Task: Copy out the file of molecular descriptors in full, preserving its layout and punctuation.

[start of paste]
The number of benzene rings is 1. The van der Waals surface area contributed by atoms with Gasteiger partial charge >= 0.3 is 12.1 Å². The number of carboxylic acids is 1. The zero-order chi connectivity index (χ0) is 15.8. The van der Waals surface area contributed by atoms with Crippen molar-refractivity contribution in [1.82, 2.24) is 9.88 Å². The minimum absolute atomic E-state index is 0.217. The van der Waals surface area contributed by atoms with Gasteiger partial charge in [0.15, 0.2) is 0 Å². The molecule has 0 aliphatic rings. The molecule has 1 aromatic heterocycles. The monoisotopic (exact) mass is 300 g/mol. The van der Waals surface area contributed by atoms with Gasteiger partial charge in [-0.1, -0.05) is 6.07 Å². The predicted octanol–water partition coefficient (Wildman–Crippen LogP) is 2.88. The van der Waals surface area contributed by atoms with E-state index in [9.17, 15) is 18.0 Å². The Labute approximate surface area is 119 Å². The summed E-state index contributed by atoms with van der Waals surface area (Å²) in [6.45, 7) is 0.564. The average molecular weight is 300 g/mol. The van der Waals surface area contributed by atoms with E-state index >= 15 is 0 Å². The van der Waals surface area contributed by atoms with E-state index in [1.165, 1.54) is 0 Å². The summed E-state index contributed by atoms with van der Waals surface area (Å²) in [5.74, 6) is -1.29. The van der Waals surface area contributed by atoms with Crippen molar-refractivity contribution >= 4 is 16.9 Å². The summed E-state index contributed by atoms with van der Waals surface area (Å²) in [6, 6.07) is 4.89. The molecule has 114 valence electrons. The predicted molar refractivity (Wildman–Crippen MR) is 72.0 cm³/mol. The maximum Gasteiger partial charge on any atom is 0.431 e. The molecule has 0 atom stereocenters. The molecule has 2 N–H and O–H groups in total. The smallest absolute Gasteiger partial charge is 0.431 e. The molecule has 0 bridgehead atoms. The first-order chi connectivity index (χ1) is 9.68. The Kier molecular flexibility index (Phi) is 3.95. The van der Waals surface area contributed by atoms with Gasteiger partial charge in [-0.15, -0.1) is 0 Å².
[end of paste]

The number of benzene rings is 1. The van der Waals surface area contributed by atoms with Gasteiger partial charge >= 0.3 is 12.1 Å². The number of carboxylic acids is 1. The zero-order chi connectivity index (χ0) is 15.8. The van der Waals surface area contributed by atoms with Crippen molar-refractivity contribution in [1.82, 2.24) is 9.88 Å². The minimum absolute atomic E-state index is 0.217. The van der Waals surface area contributed by atoms with Gasteiger partial charge in [0.15, 0.2) is 0 Å². The molecule has 0 aliphatic rings. The molecule has 1 aromatic heterocycles. The monoisotopic (exact) mass is 300 g/mol. The van der Waals surface area contributed by atoms with Gasteiger partial charge in [-0.1, -0.05) is 6.07 Å². The predicted octanol–water partition coefficient (Wildman–Crippen LogP) is 2.88. The van der Waals surface area contributed by atoms with E-state index in [9.17, 15) is 18.0 Å². The Labute approximate surface area is 119 Å². The summed E-state index contributed by atoms with van der Waals surface area (Å²) in [6.45, 7) is 0.564. The average molecular weight is 300 g/mol. The van der Waals surface area contributed by atoms with E-state index >= 15 is 0 Å². The van der Waals surface area contributed by atoms with E-state index in [1.165, 1.54) is 0 Å². The summed E-state index contributed by atoms with van der Waals surface area (Å²) in [5.74, 6) is -1.29. The van der Waals surface area contributed by atoms with Crippen molar-refractivity contribution >= 4 is 16.9 Å². The summed E-state index contributed by atoms with van der Waals surface area (Å²) in [6, 6.07) is 4.89. The molecule has 114 valence electrons. The predicted molar refractivity (Wildman–Crippen MR) is 72.0 cm³/mol. The maximum Gasteiger partial charge on any atom is 0.431 e. The molecule has 0 atom stereocenters. The molecule has 2 N–H and O–H groups in total. The smallest absolute Gasteiger partial charge is 0.431 e. The molecule has 0 bridgehead atoms. The first-order chi connectivity index (χ1) is 9.68. The Kier molecular flexibility index (Phi) is 3.95. The van der Waals surface area contributed by atoms with Gasteiger partial charge in [-0.15, -0.1) is 0 Å².